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Caught in an evolutionary trap: worker honey bees that have drifted into foreign colonies do not invest in ovary activation

Research paper by M. L. Smith, K. J. Loope

Indexed on: 08 Sep '15Published on: 08 Sep '15Published in: Insectes sociaux



Abstract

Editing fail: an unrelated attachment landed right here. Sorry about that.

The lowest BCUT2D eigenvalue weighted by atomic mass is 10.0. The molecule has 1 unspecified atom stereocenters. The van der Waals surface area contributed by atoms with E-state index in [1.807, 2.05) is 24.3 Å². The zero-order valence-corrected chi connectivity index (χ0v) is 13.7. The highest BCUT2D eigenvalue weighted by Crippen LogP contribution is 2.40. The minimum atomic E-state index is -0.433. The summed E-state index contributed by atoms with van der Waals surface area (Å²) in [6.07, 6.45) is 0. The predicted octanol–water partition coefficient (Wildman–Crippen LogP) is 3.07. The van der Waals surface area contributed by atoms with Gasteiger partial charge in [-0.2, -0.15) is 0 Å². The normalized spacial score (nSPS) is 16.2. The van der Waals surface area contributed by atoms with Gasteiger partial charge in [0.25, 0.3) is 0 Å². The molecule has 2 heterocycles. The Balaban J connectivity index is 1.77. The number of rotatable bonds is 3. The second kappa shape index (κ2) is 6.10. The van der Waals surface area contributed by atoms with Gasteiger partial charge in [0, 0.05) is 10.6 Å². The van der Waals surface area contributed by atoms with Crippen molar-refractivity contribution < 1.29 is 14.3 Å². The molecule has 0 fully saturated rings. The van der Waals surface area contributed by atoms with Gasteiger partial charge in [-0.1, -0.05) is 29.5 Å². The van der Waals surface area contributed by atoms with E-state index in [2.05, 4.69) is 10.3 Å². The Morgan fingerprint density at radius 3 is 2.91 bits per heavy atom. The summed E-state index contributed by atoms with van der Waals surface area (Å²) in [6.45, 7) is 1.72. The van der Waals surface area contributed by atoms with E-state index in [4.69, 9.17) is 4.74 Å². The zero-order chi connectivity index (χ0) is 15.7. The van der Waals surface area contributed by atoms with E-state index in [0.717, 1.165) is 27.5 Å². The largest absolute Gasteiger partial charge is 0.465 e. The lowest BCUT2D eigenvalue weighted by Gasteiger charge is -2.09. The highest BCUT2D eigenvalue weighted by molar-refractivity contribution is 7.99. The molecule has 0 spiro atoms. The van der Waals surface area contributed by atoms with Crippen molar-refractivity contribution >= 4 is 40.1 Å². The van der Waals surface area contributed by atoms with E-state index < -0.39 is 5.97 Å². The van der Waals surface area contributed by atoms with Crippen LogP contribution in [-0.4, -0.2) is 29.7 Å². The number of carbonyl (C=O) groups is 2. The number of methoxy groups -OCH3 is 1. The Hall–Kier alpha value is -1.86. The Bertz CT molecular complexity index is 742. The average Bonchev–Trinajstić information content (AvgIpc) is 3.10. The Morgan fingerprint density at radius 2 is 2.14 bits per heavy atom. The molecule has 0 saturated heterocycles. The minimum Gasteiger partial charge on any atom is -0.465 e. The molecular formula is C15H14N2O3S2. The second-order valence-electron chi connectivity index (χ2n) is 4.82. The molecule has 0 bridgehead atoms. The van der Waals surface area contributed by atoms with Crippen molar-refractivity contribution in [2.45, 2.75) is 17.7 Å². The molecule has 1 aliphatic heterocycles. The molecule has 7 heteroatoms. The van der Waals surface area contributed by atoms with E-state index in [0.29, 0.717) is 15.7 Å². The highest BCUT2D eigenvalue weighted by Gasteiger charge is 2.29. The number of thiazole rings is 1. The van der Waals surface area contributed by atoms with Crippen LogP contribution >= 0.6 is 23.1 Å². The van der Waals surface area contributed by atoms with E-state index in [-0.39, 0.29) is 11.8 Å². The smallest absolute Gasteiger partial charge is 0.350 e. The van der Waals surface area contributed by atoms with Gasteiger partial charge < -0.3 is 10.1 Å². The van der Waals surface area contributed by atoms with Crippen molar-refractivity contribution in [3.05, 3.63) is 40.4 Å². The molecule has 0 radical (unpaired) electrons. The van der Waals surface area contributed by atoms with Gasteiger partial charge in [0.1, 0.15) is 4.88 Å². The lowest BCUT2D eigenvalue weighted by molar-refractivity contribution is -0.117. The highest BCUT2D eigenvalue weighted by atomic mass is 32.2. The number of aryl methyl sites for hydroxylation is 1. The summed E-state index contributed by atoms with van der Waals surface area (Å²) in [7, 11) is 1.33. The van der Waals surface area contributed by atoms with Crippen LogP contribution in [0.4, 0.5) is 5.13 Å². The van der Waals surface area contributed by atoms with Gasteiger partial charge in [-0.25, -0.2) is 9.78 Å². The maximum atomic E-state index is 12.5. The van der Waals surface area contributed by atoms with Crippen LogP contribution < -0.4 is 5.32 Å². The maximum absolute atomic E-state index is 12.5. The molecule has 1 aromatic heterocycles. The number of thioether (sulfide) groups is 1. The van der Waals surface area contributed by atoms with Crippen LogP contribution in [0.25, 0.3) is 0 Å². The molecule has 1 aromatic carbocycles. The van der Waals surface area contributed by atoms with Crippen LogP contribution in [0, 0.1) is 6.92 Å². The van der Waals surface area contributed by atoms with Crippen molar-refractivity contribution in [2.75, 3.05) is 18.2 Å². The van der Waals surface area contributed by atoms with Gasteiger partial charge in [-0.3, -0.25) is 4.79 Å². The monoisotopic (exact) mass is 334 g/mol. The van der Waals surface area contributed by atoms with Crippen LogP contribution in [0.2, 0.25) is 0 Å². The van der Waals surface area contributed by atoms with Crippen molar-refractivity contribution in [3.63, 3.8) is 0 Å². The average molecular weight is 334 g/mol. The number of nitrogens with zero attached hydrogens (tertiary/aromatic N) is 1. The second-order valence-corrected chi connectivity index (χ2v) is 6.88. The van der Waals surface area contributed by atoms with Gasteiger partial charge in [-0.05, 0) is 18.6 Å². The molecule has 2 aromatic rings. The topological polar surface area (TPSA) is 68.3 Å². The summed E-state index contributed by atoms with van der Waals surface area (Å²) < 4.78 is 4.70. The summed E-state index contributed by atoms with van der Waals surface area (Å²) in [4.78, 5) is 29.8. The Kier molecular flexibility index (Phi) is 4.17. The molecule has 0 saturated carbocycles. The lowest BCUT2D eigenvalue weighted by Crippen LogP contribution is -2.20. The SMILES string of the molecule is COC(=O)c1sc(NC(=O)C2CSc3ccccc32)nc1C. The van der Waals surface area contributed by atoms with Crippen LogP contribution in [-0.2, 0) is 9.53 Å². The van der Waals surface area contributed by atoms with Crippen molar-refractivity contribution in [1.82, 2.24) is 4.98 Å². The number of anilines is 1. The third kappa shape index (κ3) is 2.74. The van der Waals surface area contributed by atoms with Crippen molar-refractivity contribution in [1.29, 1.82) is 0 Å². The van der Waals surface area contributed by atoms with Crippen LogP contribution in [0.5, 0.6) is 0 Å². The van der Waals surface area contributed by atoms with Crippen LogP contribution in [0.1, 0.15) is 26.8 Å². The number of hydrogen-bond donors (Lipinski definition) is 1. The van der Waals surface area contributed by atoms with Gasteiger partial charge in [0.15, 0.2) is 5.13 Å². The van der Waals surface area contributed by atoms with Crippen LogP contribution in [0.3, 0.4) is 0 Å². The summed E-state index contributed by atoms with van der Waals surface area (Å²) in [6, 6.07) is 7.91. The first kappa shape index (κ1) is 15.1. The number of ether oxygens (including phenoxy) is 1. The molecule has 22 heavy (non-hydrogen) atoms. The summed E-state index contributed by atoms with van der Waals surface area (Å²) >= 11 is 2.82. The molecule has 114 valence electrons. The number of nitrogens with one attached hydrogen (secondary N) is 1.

Drifting, the phenomenon whereby workers from one colony find their way into a foreign colony, is widespread in social insects. In apiaries of the honey bee Apis mellifera, orientation errors lead to high rates of worker drift. Given that A. mellifera workers in apiaries enter foreign colonies accidentally, do they continue to refrain from laying eggs in the foreign colony, or do they behave in their evolutionary interests and attempt to lay eggs? We propose two hypotheses: the “lost losers” hypothesis, where lost workers do not invest in personal reproduction, and the “lost social parasites” hypothesis, where lost workers detect that they are in a foreign colony and do invest in personal reproduction. Previous work has used complete ovary activation as an assay for testing whether workers invest in personal reproduction, but this may not detect subtle reproductive investments in queenright colonies. We instead look at the full range of ovary activation in natal and non-natal workers, because partial activation may signal preparation for future reproduction. We show that in queenright colonies, non-natal workers have the same low degree of ovary activation as their natal counterparts, which supports the hypothesis that drifted bees are “lost losers” caught in an evolutionary trap.